“Mama, what are you doing here?!?” Priya exclaimed upon finding me in her bed.
“I slept here with you, remember? Lily and Papa fell asleep in the other room.”
“Oh yeah! (pause, thinking) Sorry if I was kicking you. I always kick Lily because she gets on my nerves. (another pause) That explains why you didn’t kick me back!”
It was our third morning in Seattle, and the jet lag was beginning to ease – it was after 6:00 this morning, a welcome change after our 4:30 am wakeups the previous mornings. We were housed at the Harbor Steps Apartments on 1st Avenue through the vacation company StayAlfred, which offered a two-bedroom suite with a small kitchen, along with apartment building amenities such as a door concierge and fitness center for a far better rate than nearby hotels. While some aspects of the building registered as a bit shabby or dated (I don’t think the pool was cleaned the entire time we were there, although that didn’t stop us from using it), we also had a waterfront view, and a stellar coffee shop – ok, about four stellar coffee shops— just up the block.
We had rented a car for our five-day stay, thinking that between rides to and from the airport and our day trip to Bainbridge, the cost would approximately equal the cost of Lyft rides and a one-day car share. But as soon as we arrived in the city we realized our calculations were off, having failed to account for parking fees in the neighborhood of $30/day. We returned the car upon our return from Bainbridge and undertook the rest of explorations with a combination of walking, bus, and Lyft. After a few rides, Lyft offered us a promotional price, making this approach even more attractive.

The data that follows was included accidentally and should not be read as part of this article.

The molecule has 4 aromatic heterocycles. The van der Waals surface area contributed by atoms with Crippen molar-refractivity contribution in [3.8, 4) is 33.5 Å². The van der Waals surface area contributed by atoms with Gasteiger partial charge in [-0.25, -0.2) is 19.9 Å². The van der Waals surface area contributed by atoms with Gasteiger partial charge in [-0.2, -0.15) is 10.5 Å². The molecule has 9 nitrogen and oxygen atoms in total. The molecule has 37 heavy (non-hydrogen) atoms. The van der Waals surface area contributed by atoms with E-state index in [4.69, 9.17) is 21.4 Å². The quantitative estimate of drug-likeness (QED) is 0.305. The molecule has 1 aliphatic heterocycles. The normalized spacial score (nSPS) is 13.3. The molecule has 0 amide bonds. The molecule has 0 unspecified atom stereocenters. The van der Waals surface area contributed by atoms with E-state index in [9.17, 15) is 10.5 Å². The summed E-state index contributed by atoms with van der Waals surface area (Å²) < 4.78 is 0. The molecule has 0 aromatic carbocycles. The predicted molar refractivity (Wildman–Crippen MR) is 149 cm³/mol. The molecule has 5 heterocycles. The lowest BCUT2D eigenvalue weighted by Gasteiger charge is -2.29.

After our daily pass through the market, including the delightful artist shop Robot vs. Sloth, we hopped on a bus to take us the mile or two over the highway bridge and into the Capitol Hill neighborhood. There, we ate the best tamales of our lives at the flagship
location of the local Rancho Bravo chain, sampled ice cream and intoxicating waffle-cone aromas at Molly Moon’s, and lost ourselves for hours among the shelves at the charming, expansive Elliott Bay Book Company. Seeing all the discussion groups and author visits they had lined up was enough, itself, to make me want to move to Seattle.
It’s a little obscene how many coffee shops populate Seattle, but the quality someone dulls some of the obscenity. For the most part, you can get your drink in a real cup, so that you can actually taste the beverage directly instead of through the mediation of a cardboard lip or plastic barrier. If you can’t live without your Starbucks, you’re in luck, because Seattle is of course its birthplace. But even if you usually eschew the mermaid chain, the Starbucks Reserve Roastery and Tasting Room is worth a visit. Here you can taste a flight to compare different brew styles, view the action in the “theater of roasting,” and a veritable food hall of fancy pastries and sandwiches to complement your experience. “It’s the ultimate expression of Starbucks,” Roastery general master Coulter Smith told the Capitol Hill Seattle blog on the eve of its 2014 opening. Well then.
Wiped out after a day of wandering, we grabbed takeout en route back to the apartment and, to the girls’ delight, sacked out in front of cable TV for the evening. We don’t have cable at home, so there was much to discover, but the Food Network’s “Kids’ Baking Championship” drew us in for an embarrassing number of hours. The next day as we each named favorite bits of our trip, Lily admitted that watching this show was her favorite “part of Seattle” thus far. Turns out the Food Network is another one of those epicenters where our families’ range of interests and hobbies come together.